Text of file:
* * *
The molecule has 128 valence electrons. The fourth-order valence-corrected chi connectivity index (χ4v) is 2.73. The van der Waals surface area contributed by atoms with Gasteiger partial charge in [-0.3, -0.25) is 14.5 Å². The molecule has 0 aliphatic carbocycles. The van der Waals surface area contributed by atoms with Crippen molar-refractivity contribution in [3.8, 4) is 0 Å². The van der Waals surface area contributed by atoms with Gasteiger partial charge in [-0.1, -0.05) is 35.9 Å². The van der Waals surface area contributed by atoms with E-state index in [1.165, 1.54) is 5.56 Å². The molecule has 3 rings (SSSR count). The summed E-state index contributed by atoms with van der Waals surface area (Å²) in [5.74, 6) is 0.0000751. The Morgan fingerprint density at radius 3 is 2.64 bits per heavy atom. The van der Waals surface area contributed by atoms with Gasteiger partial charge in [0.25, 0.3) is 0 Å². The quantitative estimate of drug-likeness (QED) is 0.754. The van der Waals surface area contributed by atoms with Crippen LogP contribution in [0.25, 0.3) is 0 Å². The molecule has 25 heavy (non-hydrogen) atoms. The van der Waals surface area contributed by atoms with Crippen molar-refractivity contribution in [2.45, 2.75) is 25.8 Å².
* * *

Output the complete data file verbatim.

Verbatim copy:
The molecule has 128 valence electrons. The fourth-order valence-corrected chi connectivity index (χ4v) is 2.73. The van der Waals surface area contributed by atoms with Gasteiger partial charge in [-0.3, -0.25) is 14.5 Å². The molecule has 0 aliphatic carbocycles. The van der Waals surface area contributed by atoms with Crippen molar-refractivity contribution in [3.8, 4) is 0 Å². The van der Waals surface area contributed by atoms with Gasteiger partial charge in [-0.1, -0.05) is 35.9 Å². The van der Waals surface area contributed by atoms with E-state index in [1.165, 1.54) is 5.56 Å². The molecule has 3 rings (SSSR count). The summed E-state index contributed by atoms with van der Waals surface area (Å²) in [5.74, 6) is 0.0000751. The Morgan fingerprint density at radius 3 is 2.64 bits per heavy atom. The van der Waals surface area contributed by atoms with Gasteiger partial charge in [0.25, 0.3) is 0 Å². The quantitative estimate of drug-likeness (QED) is 0.754. The van der Waals surface area contributed by atoms with Crippen LogP contribution in [0.25, 0.3) is 0 Å². The molecule has 25 heavy (non-hydrogen) atoms. The van der Waals surface area contributed by atoms with Crippen molar-refractivity contribution in [2.45, 2.75) is 25.8 Å².